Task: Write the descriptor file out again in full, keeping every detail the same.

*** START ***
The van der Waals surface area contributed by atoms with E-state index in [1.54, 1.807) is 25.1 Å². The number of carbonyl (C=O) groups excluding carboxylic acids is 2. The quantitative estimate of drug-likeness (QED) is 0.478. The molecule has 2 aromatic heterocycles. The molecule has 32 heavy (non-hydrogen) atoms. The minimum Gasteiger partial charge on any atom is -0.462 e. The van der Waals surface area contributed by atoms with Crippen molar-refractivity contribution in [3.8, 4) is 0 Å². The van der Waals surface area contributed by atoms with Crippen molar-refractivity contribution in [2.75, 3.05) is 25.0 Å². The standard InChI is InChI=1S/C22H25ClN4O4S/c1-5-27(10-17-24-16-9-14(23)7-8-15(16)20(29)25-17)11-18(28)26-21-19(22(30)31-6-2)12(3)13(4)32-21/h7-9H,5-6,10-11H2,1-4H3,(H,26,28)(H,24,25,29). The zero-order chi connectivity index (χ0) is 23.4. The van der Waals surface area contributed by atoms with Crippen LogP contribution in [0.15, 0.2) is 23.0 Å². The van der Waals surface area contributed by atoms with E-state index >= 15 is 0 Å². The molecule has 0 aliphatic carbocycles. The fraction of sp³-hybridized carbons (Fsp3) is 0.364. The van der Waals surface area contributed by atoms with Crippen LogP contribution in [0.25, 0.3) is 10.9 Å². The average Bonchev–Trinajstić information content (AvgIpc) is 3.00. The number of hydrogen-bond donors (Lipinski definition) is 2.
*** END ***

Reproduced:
The van der Waals surface area contributed by atoms with E-state index in [1.54, 1.807) is 25.1 Å². The number of carbonyl (C=O) groups excluding carboxylic acids is 2. The quantitative estimate of drug-likeness (QED) is 0.478. The molecule has 2 aromatic heterocycles. The molecule has 32 heavy (non-hydrogen) atoms. The minimum Gasteiger partial charge on any atom is -0.462 e. The van der Waals surface area contributed by atoms with Crippen molar-refractivity contribution in [3.8, 4) is 0 Å². The van der Waals surface area contributed by atoms with Crippen molar-refractivity contribution in [2.75, 3.05) is 25.0 Å². The standard InChI is InChI=1S/C22H25ClN4O4S/c1-5-27(10-17-24-16-9-14(23)7-8-15(16)20(29)25-17)11-18(28)26-21-19(22(30)31-6-2)12(3)13(4)32-21/h7-9H,5-6,10-11H2,1-4H3,(H,26,28)(H,24,25,29). The zero-order chi connectivity index (χ0) is 23.4. The van der Waals surface area contributed by atoms with Crippen LogP contribution in [0.15, 0.2) is 23.0 Å². The van der Waals surface area contributed by atoms with E-state index >= 15 is 0 Å². The molecule has 0 aliphatic carbocycles. The fraction of sp³-hybridized carbons (Fsp3) is 0.364. The van der Waals surface area contributed by atoms with Crippen LogP contribution in [0.25, 0.3) is 10.9 Å². The average Bonchev–Trinajstić information content (AvgIpc) is 3.00. The number of hydrogen-bond donors (Lipinski definition) is 2.